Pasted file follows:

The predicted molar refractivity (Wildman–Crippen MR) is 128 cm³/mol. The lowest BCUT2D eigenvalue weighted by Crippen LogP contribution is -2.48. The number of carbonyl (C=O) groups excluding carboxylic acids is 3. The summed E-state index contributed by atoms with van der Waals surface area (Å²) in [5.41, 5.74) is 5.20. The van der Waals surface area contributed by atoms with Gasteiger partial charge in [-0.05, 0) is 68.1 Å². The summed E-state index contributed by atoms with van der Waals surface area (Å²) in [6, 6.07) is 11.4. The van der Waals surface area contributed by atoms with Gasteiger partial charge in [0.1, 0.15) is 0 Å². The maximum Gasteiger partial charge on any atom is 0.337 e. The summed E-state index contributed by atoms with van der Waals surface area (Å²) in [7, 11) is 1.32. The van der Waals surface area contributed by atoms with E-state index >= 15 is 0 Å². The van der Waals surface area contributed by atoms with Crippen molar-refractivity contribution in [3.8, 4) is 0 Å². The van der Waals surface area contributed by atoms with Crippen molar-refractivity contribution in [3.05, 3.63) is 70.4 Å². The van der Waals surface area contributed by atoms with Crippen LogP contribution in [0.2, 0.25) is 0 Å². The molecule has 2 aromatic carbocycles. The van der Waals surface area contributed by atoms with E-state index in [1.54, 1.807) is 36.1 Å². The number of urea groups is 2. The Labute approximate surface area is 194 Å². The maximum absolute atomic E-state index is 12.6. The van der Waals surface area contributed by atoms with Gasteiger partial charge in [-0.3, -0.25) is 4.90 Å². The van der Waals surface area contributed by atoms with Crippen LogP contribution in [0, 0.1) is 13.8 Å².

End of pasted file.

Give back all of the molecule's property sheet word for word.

The predicted molar refractivity (Wildman–Crippen MR) is 128 cm³/mol. The lowest BCUT2D eigenvalue weighted by Crippen LogP contribution is -2.48. The number of carbonyl (C=O) groups excluding carboxylic acids is 3. The summed E-state index contributed by atoms with van der Waals surface area (Å²) in [5.41, 5.74) is 5.20. The van der Waals surface area contributed by atoms with Gasteiger partial charge in [-0.05, 0) is 68.1 Å². The summed E-state index contributed by atoms with van der Waals surface area (Å²) in [6, 6.07) is 11.4. The van der Waals surface area contributed by atoms with Gasteiger partial charge in [0.1, 0.15) is 0 Å². The maximum Gasteiger partial charge on any atom is 0.337 e. The summed E-state index contributed by atoms with van der Waals surface area (Å²) in [7, 11) is 1.32. The van der Waals surface area contributed by atoms with E-state index >= 15 is 0 Å². The van der Waals surface area contributed by atoms with Crippen molar-refractivity contribution in [3.8, 4) is 0 Å². The van der Waals surface area contributed by atoms with Crippen molar-refractivity contribution in [3.05, 3.63) is 70.4 Å². The van der Waals surface area contributed by atoms with Crippen LogP contribution in [0.2, 0.25) is 0 Å². The molecule has 2 aromatic carbocycles. The van der Waals surface area contributed by atoms with E-state index in [1.54, 1.807) is 36.1 Å². The number of urea groups is 2. The Labute approximate surface area is 194 Å². The maximum absolute atomic E-state index is 12.6. The van der Waals surface area contributed by atoms with Gasteiger partial charge in [-0.3, -0.25) is 4.90 Å². The van der Waals surface area contributed by atoms with Crippen LogP contribution in [0, 0.1) is 13.8 Å².